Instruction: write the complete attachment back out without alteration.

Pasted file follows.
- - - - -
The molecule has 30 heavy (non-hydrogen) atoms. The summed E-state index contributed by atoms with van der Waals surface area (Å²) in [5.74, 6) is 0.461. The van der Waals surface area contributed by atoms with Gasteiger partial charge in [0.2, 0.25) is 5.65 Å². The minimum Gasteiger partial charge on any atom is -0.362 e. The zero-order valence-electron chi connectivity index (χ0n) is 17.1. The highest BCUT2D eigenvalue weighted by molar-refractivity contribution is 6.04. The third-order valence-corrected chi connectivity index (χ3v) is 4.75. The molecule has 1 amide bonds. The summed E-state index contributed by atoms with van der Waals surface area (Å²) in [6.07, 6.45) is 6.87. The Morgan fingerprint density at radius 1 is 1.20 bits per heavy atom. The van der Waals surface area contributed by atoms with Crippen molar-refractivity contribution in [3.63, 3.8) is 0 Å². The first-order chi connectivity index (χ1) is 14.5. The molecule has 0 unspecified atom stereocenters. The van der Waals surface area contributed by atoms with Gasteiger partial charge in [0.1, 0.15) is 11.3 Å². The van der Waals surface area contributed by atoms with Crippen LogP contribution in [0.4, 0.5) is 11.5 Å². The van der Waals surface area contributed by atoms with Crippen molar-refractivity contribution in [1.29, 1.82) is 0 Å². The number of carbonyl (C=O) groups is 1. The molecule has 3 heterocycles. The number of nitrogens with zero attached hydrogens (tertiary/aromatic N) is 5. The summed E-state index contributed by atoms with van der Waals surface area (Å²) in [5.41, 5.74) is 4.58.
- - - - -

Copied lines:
The molecule has 30 heavy (non-hydrogen) atoms. The summed E-state index contributed by atoms with van der Waals surface area (Å²) in [5.74, 6) is 0.461. The van der Waals surface area contributed by atoms with Gasteiger partial charge in [0.2, 0.25) is 5.65 Å². The minimum Gasteiger partial charge on any atom is -0.362 e. The zero-order valence-electron chi connectivity index (χ0n) is 17.1. The highest BCUT2D eigenvalue weighted by molar-refractivity contribution is 6.04. The third-order valence-corrected chi connectivity index (χ3v) is 4.75. The molecule has 1 amide bonds. The summed E-state index contributed by atoms with van der Waals surface area (Å²) in [6.07, 6.45) is 6.87. The Morgan fingerprint density at radius 1 is 1.20 bits per heavy atom. The van der Waals surface area contributed by atoms with Crippen molar-refractivity contribution in [3.63, 3.8) is 0 Å². The first-order chi connectivity index (χ1) is 14.5. The molecule has 0 unspecified atom stereocenters. The van der Waals surface area contributed by atoms with Gasteiger partial charge in [0.1, 0.15) is 11.3 Å². The van der Waals surface area contributed by atoms with Crippen LogP contribution in [0.4, 0.5) is 11.5 Å². The van der Waals surface area contributed by atoms with Crippen molar-refractivity contribution in [1.29, 1.82) is 0 Å². The number of carbonyl (C=O) groups is 1. The molecule has 3 heterocycles. The number of nitrogens with zero attached hydrogens (tertiary/aromatic N) is 5. The summed E-state index contributed by atoms with van der Waals surface area (Å²) in [5.41, 5.74) is 4.58.